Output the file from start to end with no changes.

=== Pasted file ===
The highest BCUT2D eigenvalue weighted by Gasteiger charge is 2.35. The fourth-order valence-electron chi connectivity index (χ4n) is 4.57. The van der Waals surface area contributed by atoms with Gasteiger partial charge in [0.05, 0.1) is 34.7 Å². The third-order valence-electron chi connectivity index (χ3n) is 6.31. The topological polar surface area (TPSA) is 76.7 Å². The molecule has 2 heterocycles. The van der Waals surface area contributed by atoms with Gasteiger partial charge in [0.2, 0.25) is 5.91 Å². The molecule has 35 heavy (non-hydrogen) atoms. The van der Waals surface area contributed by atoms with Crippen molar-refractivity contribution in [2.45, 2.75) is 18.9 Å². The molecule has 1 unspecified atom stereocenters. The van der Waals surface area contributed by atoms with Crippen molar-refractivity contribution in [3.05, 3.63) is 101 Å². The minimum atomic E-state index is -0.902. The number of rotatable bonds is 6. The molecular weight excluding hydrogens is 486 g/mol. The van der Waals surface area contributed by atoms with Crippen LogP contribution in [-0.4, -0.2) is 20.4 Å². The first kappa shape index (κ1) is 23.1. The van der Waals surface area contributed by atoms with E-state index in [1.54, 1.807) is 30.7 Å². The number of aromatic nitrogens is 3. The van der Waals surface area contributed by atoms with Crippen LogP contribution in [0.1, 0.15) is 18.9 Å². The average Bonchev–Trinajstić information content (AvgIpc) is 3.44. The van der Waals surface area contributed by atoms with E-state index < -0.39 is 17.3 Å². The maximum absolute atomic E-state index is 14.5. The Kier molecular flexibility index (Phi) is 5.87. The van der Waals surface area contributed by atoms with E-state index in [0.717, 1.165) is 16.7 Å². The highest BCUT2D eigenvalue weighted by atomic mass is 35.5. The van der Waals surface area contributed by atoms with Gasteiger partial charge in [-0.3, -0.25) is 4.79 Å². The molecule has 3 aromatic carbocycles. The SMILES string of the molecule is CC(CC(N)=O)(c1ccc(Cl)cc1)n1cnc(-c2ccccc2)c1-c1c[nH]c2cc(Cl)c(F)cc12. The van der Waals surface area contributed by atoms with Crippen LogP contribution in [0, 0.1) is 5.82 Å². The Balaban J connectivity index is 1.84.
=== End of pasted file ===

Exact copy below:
The highest BCUT2D eigenvalue weighted by Gasteiger charge is 2.35. The fourth-order valence-electron chi connectivity index (χ4n) is 4.57. The van der Waals surface area contributed by atoms with Gasteiger partial charge in [0.05, 0.1) is 34.7 Å². The third-order valence-electron chi connectivity index (χ3n) is 6.31. The topological polar surface area (TPSA) is 76.7 Å². The molecule has 2 heterocycles. The van der Waals surface area contributed by atoms with Gasteiger partial charge in [0.2, 0.25) is 5.91 Å². The molecule has 35 heavy (non-hydrogen) atoms. The van der Waals surface area contributed by atoms with Crippen molar-refractivity contribution in [2.45, 2.75) is 18.9 Å². The molecule has 1 unspecified atom stereocenters. The van der Waals surface area contributed by atoms with Crippen molar-refractivity contribution in [3.05, 3.63) is 101 Å². The minimum atomic E-state index is -0.902. The number of rotatable bonds is 6. The molecular weight excluding hydrogens is 486 g/mol. The van der Waals surface area contributed by atoms with Crippen LogP contribution in [-0.4, -0.2) is 20.4 Å². The first kappa shape index (κ1) is 23.1. The van der Waals surface area contributed by atoms with E-state index in [1.54, 1.807) is 30.7 Å². The number of aromatic nitrogens is 3. The van der Waals surface area contributed by atoms with Crippen LogP contribution in [0.1, 0.15) is 18.9 Å². The average Bonchev–Trinajstić information content (AvgIpc) is 3.44. The van der Waals surface area contributed by atoms with E-state index < -0.39 is 17.3 Å². The maximum absolute atomic E-state index is 14.5. The Kier molecular flexibility index (Phi) is 5.87. The van der Waals surface area contributed by atoms with E-state index in [0.717, 1.165) is 16.7 Å². The highest BCUT2D eigenvalue weighted by atomic mass is 35.5. The van der Waals surface area contributed by atoms with Gasteiger partial charge in [-0.3, -0.25) is 4.79 Å². The molecule has 3 aromatic carbocycles. The SMILES string of the molecule is CC(CC(N)=O)(c1ccc(Cl)cc1)n1cnc(-c2ccccc2)c1-c1c[nH]c2cc(Cl)c(F)cc12. The van der Waals surface area contributed by atoms with Crippen LogP contribution in [0, 0.1) is 5.82 Å². The Balaban J connectivity index is 1.84.